(Adds further details on ruling, background on case)
BOSTON, March 20 (Reuters) - The former chief executive of F-Squared Investments Inc, once the largest U.S. money manager creating portfolios out of exchange-traded funds, must pay more than $12.4 million for making false statements to investors, a federal judge ruled on Tuesday.
U.S. District Judge Leo Sorokin in Boston issued the order after a federal jury in October found former F-Squared CEO Howard Present liable in a lawsuit brought by the U.S. Securities and Exchange Commission.
The judge ordered Present disgorge more than $10.85 million in earnings plus and pay a nearly $1.56 million civil penalty. Sorokin also said an injunction was needed to ensure Present did engage in future violations given his "egregious" conduct.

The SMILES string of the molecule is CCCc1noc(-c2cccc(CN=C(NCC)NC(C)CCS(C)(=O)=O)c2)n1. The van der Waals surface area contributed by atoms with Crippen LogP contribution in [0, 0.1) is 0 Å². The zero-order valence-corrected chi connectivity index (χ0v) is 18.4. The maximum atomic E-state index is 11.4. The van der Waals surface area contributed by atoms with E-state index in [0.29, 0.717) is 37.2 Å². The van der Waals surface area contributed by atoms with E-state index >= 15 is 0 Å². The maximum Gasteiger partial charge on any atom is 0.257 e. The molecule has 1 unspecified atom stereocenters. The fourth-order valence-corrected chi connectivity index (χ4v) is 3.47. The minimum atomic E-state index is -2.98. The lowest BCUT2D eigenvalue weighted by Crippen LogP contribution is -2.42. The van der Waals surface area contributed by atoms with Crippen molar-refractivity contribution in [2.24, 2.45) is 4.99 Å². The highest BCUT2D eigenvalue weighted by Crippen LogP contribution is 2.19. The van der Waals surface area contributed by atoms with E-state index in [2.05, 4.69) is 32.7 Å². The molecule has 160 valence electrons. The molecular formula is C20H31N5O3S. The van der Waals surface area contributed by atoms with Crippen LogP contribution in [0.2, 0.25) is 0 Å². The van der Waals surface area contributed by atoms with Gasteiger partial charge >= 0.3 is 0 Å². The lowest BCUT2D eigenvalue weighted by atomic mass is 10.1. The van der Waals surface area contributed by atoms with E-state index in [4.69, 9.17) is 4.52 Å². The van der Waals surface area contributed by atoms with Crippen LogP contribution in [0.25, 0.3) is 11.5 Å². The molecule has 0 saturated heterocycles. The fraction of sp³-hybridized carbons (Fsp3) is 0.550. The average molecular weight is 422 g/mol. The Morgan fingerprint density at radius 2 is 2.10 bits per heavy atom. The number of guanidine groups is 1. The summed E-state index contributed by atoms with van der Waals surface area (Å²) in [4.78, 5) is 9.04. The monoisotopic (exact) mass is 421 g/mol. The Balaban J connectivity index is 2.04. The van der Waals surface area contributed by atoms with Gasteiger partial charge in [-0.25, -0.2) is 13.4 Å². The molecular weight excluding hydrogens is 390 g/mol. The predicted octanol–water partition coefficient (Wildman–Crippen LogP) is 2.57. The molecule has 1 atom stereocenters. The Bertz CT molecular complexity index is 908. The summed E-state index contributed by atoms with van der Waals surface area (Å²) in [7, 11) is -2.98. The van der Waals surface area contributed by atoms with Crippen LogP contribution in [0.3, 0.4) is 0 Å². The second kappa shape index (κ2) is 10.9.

"Present was reckless, his conduct was repeated, and he has never meaningfully acknowledged or appreciated his own misconduct," Sorokin wrote.
A lawyer for Present did not immediately respond to a request for comment.
The SEC sued Present in 2014 on the same day it announced F-Squared had agreed to pay $35 million and admit wrongdoing to resolve claims it misled investors by falsely advertising the performance of an investment product called AlphaSector.
At its height, F-Squared was one of the largest U.S. firms of its kind, with more than $28 billion invested with it, the SEC said. It filed for bankruptcy in 2015. (Reporting by Nate Raymond in Boston Editing by Tom Brown)